Amsterdam University of Applied Sciences

Opening of University of Applied Sciences Year

29 Aug 2014 00:00

Nowadays you can find a superfoods section in every supermarket: more and more people are eating healthily and consciously. Therefore food was the theme of the opening of the HvA’s academic year 2014. The chairman of the day was none other than Teun van de Keuken of Dutch consumer television programme De Keuringsdienst van Waarde.

HvA rector Huib de Jong opened the afternoon. Things are good at the HvA, stated the rector. Of the 6000 HvA students who graduate each year, an average of 80% find a job within six months; the University of Applied Sciences has received a positive assessment from the Accreditation Organisation of the Netherlands and Flanders (NVAO); and the Study Check – a gigantic operation – is proceeding according to plan.

Cooperation in the region, professional chain and business community

“But being good means you have to stay good,” says De Jong. He is calling for investment in talented senior secondary vocational education (MBO) students. “We are going to reach out to these ambitious young people from the MBO,” said the rector, “for instance by working with regional MBO schools, by offering two-year Associate Degrees and by providing follow-up training to talented individuals in the ICT sector.”

Food in films

Huib de Jong’s opening speech was followed by the theme ‘Food in films’. Dan Hassler-Forest, lecturer in media and culture theory at the University of Amsterdam (UvA) showed and interpreted clips from the small, independent film Big Night and the Pixar blockbuster Ratatouille. Hassler-Forest: “In these films food is used to represent the tension between art and commerce. You can make art that is not for everyone, but for a small minority, or you can make something simple really well, so that everyone enjoys it.”

Vegetables amongst concrete

Meanwhile, President of the Executive Board Louise Gunning sat down at the large round table to join Teun van de Keuken in interviewing several HvA staff members and students. Professor of Innovation Inge Oskam sat down with a small neon pink greenhouse. “It looks like a little herb garden,” said Teun van de Keuken. This is vertical farming in miniature, explained Inge Oskam. A student used LED lamps to transform a desk drawer into a miniature greenhouse. Companies like Philips are already using this LED technology. HvA Cleantech is experimenting with it and is developing a flexible cultivation system so that vegetables can also be cultivated in vacant buildings.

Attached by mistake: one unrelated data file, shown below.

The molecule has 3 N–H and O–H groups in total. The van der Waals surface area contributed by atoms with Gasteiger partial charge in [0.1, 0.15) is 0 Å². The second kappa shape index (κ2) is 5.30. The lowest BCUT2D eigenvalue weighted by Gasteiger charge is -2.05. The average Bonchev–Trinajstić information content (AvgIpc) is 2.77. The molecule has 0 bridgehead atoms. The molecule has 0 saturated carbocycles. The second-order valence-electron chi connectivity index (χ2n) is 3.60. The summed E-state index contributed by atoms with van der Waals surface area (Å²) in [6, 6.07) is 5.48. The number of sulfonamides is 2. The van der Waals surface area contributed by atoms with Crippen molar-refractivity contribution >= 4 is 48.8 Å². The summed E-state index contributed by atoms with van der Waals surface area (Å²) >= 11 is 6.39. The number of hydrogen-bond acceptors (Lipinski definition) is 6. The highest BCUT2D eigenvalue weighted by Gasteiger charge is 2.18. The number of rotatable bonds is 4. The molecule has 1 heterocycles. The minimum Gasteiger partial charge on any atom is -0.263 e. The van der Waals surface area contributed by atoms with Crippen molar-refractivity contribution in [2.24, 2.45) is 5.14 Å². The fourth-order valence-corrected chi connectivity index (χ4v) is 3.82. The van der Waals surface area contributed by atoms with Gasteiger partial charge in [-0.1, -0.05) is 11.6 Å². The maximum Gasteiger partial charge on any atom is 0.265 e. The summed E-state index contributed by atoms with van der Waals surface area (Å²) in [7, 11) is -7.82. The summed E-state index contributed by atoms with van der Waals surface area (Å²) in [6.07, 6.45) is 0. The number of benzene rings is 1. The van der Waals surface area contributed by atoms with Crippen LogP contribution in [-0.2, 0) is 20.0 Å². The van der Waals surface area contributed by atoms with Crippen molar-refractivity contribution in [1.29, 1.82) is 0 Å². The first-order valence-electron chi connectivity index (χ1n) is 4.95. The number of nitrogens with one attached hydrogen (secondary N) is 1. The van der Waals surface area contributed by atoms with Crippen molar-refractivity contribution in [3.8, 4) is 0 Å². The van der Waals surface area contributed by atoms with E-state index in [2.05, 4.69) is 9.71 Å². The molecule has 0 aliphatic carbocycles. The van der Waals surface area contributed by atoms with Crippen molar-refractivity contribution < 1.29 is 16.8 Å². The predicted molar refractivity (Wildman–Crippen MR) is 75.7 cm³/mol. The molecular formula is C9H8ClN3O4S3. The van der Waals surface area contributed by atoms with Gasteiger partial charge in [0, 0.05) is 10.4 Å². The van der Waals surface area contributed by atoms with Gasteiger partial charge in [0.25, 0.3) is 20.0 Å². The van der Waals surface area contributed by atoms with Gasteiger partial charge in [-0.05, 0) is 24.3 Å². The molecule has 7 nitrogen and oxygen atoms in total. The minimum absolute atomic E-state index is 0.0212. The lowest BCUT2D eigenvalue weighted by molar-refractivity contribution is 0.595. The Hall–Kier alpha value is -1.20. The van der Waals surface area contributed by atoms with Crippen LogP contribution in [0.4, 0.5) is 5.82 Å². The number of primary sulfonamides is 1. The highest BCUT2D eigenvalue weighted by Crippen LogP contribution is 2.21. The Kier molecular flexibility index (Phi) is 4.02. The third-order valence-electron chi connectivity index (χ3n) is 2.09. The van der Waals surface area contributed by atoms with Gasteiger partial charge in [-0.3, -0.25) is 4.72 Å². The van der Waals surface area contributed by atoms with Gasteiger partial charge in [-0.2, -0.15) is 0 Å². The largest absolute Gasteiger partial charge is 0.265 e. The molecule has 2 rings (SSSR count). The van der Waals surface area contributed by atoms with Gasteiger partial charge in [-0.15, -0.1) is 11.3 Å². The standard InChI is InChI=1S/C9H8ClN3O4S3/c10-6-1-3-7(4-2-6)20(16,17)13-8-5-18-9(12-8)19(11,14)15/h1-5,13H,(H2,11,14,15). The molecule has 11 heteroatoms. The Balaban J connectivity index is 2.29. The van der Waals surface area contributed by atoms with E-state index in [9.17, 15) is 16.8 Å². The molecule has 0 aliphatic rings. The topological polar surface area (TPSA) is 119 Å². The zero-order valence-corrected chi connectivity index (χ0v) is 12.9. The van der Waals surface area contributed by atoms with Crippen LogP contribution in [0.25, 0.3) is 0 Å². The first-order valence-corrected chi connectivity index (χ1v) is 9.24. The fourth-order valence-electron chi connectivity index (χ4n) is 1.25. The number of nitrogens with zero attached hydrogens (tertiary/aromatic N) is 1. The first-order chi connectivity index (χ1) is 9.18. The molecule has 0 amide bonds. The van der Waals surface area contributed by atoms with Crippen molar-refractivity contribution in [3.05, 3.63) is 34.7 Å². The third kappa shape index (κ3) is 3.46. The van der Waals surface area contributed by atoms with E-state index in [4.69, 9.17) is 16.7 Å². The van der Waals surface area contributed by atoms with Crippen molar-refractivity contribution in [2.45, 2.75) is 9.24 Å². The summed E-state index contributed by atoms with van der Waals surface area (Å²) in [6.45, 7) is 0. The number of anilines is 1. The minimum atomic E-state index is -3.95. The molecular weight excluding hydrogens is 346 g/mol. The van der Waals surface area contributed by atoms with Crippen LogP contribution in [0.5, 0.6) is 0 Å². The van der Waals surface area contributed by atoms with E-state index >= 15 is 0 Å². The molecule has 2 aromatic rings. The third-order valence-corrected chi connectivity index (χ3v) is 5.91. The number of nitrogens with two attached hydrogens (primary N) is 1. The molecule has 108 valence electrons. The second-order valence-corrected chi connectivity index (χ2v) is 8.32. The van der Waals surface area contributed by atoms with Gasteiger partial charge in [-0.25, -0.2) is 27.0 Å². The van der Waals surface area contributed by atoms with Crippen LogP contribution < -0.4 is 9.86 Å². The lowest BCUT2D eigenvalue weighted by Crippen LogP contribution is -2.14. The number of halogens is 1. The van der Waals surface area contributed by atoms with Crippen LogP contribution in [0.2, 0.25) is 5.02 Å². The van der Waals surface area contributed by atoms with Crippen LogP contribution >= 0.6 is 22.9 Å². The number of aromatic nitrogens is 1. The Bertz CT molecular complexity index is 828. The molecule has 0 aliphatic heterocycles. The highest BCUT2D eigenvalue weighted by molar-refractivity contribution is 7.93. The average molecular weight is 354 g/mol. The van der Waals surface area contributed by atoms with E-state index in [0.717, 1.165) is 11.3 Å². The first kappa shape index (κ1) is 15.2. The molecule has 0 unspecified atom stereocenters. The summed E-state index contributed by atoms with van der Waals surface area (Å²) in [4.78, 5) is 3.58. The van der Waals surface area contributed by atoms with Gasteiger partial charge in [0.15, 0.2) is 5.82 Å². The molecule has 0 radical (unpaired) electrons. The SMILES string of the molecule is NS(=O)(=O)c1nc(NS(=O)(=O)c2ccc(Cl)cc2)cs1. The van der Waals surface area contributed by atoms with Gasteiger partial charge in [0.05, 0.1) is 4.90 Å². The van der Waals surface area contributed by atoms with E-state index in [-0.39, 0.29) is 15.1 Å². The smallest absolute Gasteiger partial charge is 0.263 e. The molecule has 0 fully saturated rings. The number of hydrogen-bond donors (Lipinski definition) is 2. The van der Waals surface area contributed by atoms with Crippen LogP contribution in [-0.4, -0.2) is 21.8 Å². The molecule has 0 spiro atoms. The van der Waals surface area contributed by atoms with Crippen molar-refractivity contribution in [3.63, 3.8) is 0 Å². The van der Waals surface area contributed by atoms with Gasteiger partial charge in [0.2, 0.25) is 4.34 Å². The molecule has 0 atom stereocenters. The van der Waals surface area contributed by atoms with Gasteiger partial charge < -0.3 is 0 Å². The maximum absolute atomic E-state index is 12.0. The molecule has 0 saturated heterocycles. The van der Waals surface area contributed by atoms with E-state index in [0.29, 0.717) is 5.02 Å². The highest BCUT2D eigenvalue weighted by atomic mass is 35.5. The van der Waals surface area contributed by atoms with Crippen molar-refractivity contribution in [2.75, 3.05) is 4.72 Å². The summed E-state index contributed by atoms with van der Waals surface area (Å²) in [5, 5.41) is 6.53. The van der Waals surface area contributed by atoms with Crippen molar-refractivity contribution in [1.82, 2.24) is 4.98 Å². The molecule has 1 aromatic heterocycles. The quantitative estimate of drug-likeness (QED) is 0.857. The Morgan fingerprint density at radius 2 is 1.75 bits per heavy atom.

Overweight children in Amsterdam

Lecturer Viyan Rashid talked about her doctoral research in the context of the ABCD study of the AMC birth cohort, a study that follows a large group of children from birth and measures their health. What are the causes of the – sometimes significant – differences in health between the different population groups in Amsterdam? It turns out that children of Turkish and Moroccan origin are considerably more often overweight as early as the age of two. This in turn is related to their average lower birthweight. As an example, Viyan describes grandmas crumbling up biscuits into their grandchildren’s bottles. “This leads to very young children being overweight.”

Viyan Rashid and Louise Gunning
What students eat

Following a musical intermezzo, two cookery book authors sat down at the table. Interactive Media alumnus Leonie ter Veld is the author of the blog ‘gewoonwateenstudentjesavondseet’ (‘simply what a student eats in the evening’) in which she provides simple and easy recipes, attracting some 10,000 views a day. Lisa Steltenpool, student of Nutrition and Dietetics, eats a completely vegetarian diet and wants to encourage others to take a more sustainable approach to food. One of the ways in which she does this is through her book Vegarevolutie, of which the second edition will soon be published.

Choices in the canteen

Sustainable food is also the mission of Natascha Kooiman’s company Smaackmakers. Smaackmakers assigned Applied Psychology student Tim Rijnshoeven the task of encouraging healthy choices in a canteen for blue-collar employees. Quite a challenge, explains student Tim, because this target group often views ‘sustainable’ as synonymous with expensive and lacking flavour. But by providing samples and giving people the opportunity to contribute their own ideas, they were persuaded to give sustainable food a chance.

Interactive health map of Amsterdam

The last person to join the table was Professor of Nursing Wilma Scholte op Reimer. Her professorship’s areas of study include cardiac patients recovering from surgery. “Food, which is perfectly normal for us, becomes complicated for them. They receive stacks of folders warning them about being overweight, high cholesterol and high blood pressure. We see that, although we are capable of preventing a second heart attack through medication, we are not as successful through lifestyle changes.” The professorship wants to improve this, by working with parties such as Weight Watchers for example. Scholte op Reimer would also like to see an interactive health map for Amsterdam. Louise Gunning suggested that Interactive Media students would be able to help create such a map, in response to which dean Geleyn Meijer seated in the front row nodded enthusiastically. Multidisciplinary cooperation is needed in order to achieve innovations. A positive end to an afternoon full of education and cooperation.